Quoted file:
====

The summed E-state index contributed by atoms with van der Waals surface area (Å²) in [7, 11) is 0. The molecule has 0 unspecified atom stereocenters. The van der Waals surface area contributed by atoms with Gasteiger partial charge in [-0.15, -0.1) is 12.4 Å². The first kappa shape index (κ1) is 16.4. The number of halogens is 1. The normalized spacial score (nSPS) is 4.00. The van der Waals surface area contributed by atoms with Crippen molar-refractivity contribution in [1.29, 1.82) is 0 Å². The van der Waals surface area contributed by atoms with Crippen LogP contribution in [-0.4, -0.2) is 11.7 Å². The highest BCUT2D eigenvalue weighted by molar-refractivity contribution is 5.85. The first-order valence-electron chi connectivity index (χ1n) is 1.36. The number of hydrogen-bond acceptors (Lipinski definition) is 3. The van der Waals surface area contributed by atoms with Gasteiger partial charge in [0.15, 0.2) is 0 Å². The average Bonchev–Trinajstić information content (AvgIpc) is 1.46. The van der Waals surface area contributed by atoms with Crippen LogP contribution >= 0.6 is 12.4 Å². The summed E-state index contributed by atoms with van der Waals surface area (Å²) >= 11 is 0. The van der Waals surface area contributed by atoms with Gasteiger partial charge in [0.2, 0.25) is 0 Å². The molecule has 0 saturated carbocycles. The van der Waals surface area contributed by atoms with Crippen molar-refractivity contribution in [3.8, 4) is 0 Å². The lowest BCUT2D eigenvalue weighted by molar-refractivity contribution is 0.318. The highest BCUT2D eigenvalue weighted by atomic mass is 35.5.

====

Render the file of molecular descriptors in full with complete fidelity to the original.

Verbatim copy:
The summed E-state index contributed by atoms with van der Waals surface area (Å²) in [7, 11) is 0. The molecule has 0 unspecified atom stereocenters. The van der Waals surface area contributed by atoms with Gasteiger partial charge in [-0.15, -0.1) is 12.4 Å². The first kappa shape index (κ1) is 16.4. The number of halogens is 1. The normalized spacial score (nSPS) is 4.00. The van der Waals surface area contributed by atoms with Crippen molar-refractivity contribution in [1.29, 1.82) is 0 Å². The van der Waals surface area contributed by atoms with Crippen LogP contribution in [-0.4, -0.2) is 11.7 Å². The highest BCUT2D eigenvalue weighted by molar-refractivity contribution is 5.85. The first-order valence-electron chi connectivity index (χ1n) is 1.36. The number of hydrogen-bond acceptors (Lipinski definition) is 3. The van der Waals surface area contributed by atoms with Gasteiger partial charge in [0.15, 0.2) is 0 Å². The average Bonchev–Trinajstić information content (AvgIpc) is 1.46. The van der Waals surface area contributed by atoms with Crippen LogP contribution >= 0.6 is 12.4 Å². The summed E-state index contributed by atoms with van der Waals surface area (Å²) >= 11 is 0. The van der Waals surface area contributed by atoms with Gasteiger partial charge in [0.2, 0.25) is 0 Å². The molecule has 0 saturated carbocycles. The van der Waals surface area contributed by atoms with Crippen molar-refractivity contribution in [3.8, 4) is 0 Å². The lowest BCUT2D eigenvalue weighted by molar-refractivity contribution is 0.318. The highest BCUT2D eigenvalue weighted by atomic mass is 35.5.